The buzz word being kicked around by all the “kool” kids quietly in 2018 and in 2019 is blockchain. But what the heck is it?
First of all, blockchain is so much bigger than what you may typically associate the term. If you only consider blockchain as Bitcoin and other cryptocurrencies, strike that preconceived notion from your brain.
One of the real estate industry’s bleeding edge publications, The Swanepoel Trends Report, published an excellent article on blockchain and the implications of its creation and extension into the financial and real estate markets.
This article removes all the high-brow dialogue and boils it down nicely. I have attended a handful of industry presentations by “geeky” experts in the area the past few years and read other articles, but was still unable to wrap my head around the issue without getting a migraine.
“No one really understands blockchain and its potential but it is on track to be probably the industry’s next multi-million dollar opportunity.” -Stefan Swanepoel from the Blockchain + Real Estate Swanepoel Trends Report.
What is blockchain?
Blockchains record events in a chain (or ledger) that is distributed across a network of computers. (Swanepoel Trends Report, Blockchain + Real Estate). These events are verified and recorded across each computer, making a blockchain an extremely secure repository of information.
The NAR (National Association of REALTORS) is already taking advantage of the benefits of blockchain. In 2018, the NAR built the REALTOR Association blockchain which establishes a record tied to each member that REALTOR associations across the country can access. This has allowed local chapters to access member statuses for REALTOR in a centralized place, expediting the time it takes to verify a REALTOR’s membership.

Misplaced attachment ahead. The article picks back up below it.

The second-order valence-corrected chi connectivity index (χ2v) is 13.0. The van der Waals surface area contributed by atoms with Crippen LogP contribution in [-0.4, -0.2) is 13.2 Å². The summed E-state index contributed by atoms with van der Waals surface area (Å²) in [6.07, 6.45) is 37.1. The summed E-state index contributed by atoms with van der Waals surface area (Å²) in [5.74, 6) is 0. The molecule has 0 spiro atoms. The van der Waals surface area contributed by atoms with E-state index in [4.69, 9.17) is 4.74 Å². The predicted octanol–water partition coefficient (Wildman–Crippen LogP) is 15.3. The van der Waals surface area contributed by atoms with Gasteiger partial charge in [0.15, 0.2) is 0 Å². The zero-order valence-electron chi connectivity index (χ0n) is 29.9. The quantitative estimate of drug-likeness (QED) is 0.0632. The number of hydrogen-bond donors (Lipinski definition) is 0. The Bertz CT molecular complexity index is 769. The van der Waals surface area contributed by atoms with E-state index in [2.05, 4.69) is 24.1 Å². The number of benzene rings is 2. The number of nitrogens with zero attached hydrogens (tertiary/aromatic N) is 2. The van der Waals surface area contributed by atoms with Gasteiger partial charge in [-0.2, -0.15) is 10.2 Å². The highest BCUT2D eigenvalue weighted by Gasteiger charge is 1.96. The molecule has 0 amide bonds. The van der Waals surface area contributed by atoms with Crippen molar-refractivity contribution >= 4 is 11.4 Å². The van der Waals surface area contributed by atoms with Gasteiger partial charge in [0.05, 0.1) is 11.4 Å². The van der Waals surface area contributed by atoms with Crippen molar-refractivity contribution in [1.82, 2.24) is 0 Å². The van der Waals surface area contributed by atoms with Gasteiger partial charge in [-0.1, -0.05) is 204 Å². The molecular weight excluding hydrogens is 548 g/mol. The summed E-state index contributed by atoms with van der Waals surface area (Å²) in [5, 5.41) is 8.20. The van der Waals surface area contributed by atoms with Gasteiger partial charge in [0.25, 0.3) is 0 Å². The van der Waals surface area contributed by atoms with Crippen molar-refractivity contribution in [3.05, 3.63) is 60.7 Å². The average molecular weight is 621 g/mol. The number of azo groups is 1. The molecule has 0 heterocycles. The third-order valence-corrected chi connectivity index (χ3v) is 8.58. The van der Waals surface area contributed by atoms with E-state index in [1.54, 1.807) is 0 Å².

Benefits for landlords and property managers
Right now, I think the biggest benefit for landlords and property managers could be the ability to verify identities and source documents of tenants. Imagine the risk reduction possible if blockchain can remove the issues of false ID’s, false paystubs, false addresses.
Another example would be never having to worry about wire fraud when buying or selling a property.
And that’s just the beginning.
Once it’s rolled out, blockchain will impact residential property management, real estate investing, and certainly how real estate is bought and sold. You can purchase the full report here.
Now does it make sense?
Here’s to your pursuit of financial freedom through rental properties!
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